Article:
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A fabulous day trip for folks who want to visit the area north of San Francisco.
This circle day trip includes the Armstrong Grove Redwoods State Park as well as a short trip along the Sonoma Coast and a drive through some of the wine country. There are also suggestions for adding destinations. At the end of the article the mileage between points on the basic trip is listed
Cross the Golden Gate Bridge and drive to Petaluma on Hwy 101, less than an hour. Take the East Washington St. exit, drive through town and stay on course. This puts you on the Bodega Highway through some pretty pastoral countryside and to Bodega Bay, a small fishing village. Part of Alfred Hitchcock's "The Birds" was filmed here. Stop and poke around the fish market at Lucas Wharf and the gift shop. There is also a restaurant here. This is 26 miles from Petaluma.
Ask for directions to Bodega Head. A short drive out there will reward you with some nice views of the ocean. While you are there look for a large depression in the area. In the 1960's a nuclear power plant was planned for this area and the digging began in earnest. A very large public outcry ensued. You see, the site is on a major earthquake fault. Duh. The locals call this site "The Hole in the Head".
Now drive north on Hwy 1. You will pass several State beaches, all easily accessible. Not for swimming though, the water is COLD. They are nice to walk on. One favorite is just north of Bodega Bay, called Salmon Creek. When the tide is low, a shallow lagoon forms here where the creek cannot enter the ocean and the water can be warmed by the sun enough to wade in.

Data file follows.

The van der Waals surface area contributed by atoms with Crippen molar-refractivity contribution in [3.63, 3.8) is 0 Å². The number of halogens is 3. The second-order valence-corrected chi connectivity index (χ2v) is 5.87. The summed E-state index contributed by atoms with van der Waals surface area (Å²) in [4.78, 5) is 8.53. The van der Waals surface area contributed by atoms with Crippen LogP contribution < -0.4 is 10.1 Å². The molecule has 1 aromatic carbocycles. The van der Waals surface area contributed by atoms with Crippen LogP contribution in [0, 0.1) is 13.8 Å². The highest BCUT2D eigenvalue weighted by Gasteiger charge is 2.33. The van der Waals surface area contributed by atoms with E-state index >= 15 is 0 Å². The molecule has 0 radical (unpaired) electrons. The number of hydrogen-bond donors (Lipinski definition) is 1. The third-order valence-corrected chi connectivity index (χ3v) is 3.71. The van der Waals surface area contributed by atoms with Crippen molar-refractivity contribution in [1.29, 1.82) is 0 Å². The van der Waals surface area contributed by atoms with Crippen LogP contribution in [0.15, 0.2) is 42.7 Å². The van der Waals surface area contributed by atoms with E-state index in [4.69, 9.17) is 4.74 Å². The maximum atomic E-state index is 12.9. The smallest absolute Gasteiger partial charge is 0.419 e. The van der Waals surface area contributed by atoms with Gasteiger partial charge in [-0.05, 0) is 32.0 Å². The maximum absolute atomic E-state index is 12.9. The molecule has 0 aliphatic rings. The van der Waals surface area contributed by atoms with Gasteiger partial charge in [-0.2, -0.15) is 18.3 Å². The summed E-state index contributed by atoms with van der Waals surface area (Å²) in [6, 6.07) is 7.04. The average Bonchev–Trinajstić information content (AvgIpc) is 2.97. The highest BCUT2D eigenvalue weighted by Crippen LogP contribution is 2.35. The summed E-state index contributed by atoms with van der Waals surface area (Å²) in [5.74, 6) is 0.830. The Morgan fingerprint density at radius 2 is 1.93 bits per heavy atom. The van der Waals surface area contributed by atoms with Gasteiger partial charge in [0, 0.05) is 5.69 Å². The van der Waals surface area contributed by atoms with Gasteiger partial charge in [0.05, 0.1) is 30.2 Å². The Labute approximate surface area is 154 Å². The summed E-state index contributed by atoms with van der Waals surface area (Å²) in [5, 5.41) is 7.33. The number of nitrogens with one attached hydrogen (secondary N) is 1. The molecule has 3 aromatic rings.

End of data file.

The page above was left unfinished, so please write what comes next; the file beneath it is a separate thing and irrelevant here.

The last of these State Beaches is Goat Rock State Beach. Watch for the sign. If you drive down there you can watch the Russian River enter the Pacific and if the tides and wind are right it can be quite dramatic.
Back up on Hwy 1 the road shortly crosses the Russian River.
You have now come 10 miles from Bodega Bay.
After the bridge, leave Hwy 1 and turn right on Hwy 116. You will be following the Russian River. In just a few miles you will be in Guerneville. Stop and ask directions for Armstrong Grove. http://www.redwoodhikes.com/Armstrong...
Depending upon the time of day you are here you might have picked up some picnic supplies in Guerneville. There is a large Safeway there with a deli.
After you have explored the park, stay on 116 going in the same direction until you get to Sebastopol. This is a lovely drive through the woods..yes, redwoods, but second growth. Then pick up Hwy 12 going east toward Santa Rosa and stay on it across Hwy 101. This is 22 miles.
Hwy 12 will take you through the Sonoma Valley, past many vineyards and wineries. You can stop and taste and tour if you like. One of the favorites is a slight detour to the village of Glen Ellen and the Benziger Winery which has interesting tram tours of its biodynamic vineyards.
Not far from the winery, just up the road is Jack London State Park, which is 800 acres of his "Beauty Ranch", with the house he and his wife, Charmian, lived, filled with mementos of their travels in the South Seas, and the barns and acreage. There are hiking trails here, one which goes all the way to the top of the mountain, with great views of the Sonoma Valley.
Continuing on Hwy 12 you will come to the historic town of Sonoma, built during the Mexican occupation days of the early 1800's around an 11-acre Plaza, surrounded by historic adobe buildings, now housing a couple of hotels, lots of boutiques and restaurants and wine tasting venues, besides the historic remains of the barracks and the General Vallejo compound. It is only 20 miles from Santa Rosa to Sonoma, so you have time to explore on the way.
If you find yourself here in good time you can actually park around the Plaza and walk to Sebastiani Winery. Just walk east on Spain Street through a residential area, about four blocks, and you are at the edge of town and at the winery.
You will pass by a neighborhood which used to be the "company town" for the workers at Sebastiani....a group of 1930's identical bungalows, which, of course, have been very gentrified over the years. You would not recognize them in their former state.